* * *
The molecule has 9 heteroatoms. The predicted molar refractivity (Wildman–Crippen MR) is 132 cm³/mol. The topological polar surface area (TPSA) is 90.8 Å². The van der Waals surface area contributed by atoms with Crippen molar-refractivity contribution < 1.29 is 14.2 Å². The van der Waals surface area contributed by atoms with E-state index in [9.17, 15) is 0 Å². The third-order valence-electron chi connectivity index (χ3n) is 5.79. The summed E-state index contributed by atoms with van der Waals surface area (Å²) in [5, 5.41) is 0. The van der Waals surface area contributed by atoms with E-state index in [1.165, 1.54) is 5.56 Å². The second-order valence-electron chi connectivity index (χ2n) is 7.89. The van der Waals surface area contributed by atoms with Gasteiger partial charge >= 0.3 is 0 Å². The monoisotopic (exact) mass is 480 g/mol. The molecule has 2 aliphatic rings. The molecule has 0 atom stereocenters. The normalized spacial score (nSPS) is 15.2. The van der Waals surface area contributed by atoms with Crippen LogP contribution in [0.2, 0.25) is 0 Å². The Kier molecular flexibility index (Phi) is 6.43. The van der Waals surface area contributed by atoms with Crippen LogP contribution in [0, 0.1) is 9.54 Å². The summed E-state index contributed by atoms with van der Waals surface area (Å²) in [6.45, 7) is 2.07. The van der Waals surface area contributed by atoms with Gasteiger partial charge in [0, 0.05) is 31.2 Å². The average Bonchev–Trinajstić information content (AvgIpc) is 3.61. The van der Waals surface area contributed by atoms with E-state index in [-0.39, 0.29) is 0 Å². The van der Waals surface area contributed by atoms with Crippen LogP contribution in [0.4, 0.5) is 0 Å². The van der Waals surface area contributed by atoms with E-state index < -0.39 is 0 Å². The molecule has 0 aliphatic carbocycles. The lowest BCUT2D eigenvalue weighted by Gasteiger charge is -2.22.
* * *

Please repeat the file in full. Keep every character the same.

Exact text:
The molecule has 9 heteroatoms. The predicted molar refractivity (Wildman–Crippen MR) is 132 cm³/mol. The topological polar surface area (TPSA) is 90.8 Å². The van der Waals surface area contributed by atoms with Crippen molar-refractivity contribution < 1.29 is 14.2 Å². The van der Waals surface area contributed by atoms with E-state index in [9.17, 15) is 0 Å². The third-order valence-electron chi connectivity index (χ3n) is 5.79. The summed E-state index contributed by atoms with van der Waals surface area (Å²) in [5, 5.41) is 0. The van der Waals surface area contributed by atoms with E-state index in [1.165, 1.54) is 5.56 Å². The second-order valence-electron chi connectivity index (χ2n) is 7.89. The van der Waals surface area contributed by atoms with Gasteiger partial charge >= 0.3 is 0 Å². The monoisotopic (exact) mass is 480 g/mol. The molecule has 2 aliphatic rings. The molecule has 0 atom stereocenters. The normalized spacial score (nSPS) is 15.2. The van der Waals surface area contributed by atoms with Crippen LogP contribution in [0.2, 0.25) is 0 Å². The Kier molecular flexibility index (Phi) is 6.43. The van der Waals surface area contributed by atoms with Crippen LogP contribution in [0, 0.1) is 9.54 Å². The summed E-state index contributed by atoms with van der Waals surface area (Å²) in [6.45, 7) is 2.07. The van der Waals surface area contributed by atoms with Gasteiger partial charge in [0, 0.05) is 31.2 Å². The average Bonchev–Trinajstić information content (AvgIpc) is 3.61. The van der Waals surface area contributed by atoms with E-state index in [-0.39, 0.29) is 0 Å². The van der Waals surface area contributed by atoms with Crippen LogP contribution in [0.4, 0.5) is 0 Å². The van der Waals surface area contributed by atoms with E-state index < -0.39 is 0 Å². The molecule has 0 aliphatic carbocycles. The lowest BCUT2D eigenvalue weighted by Gasteiger charge is -2.22.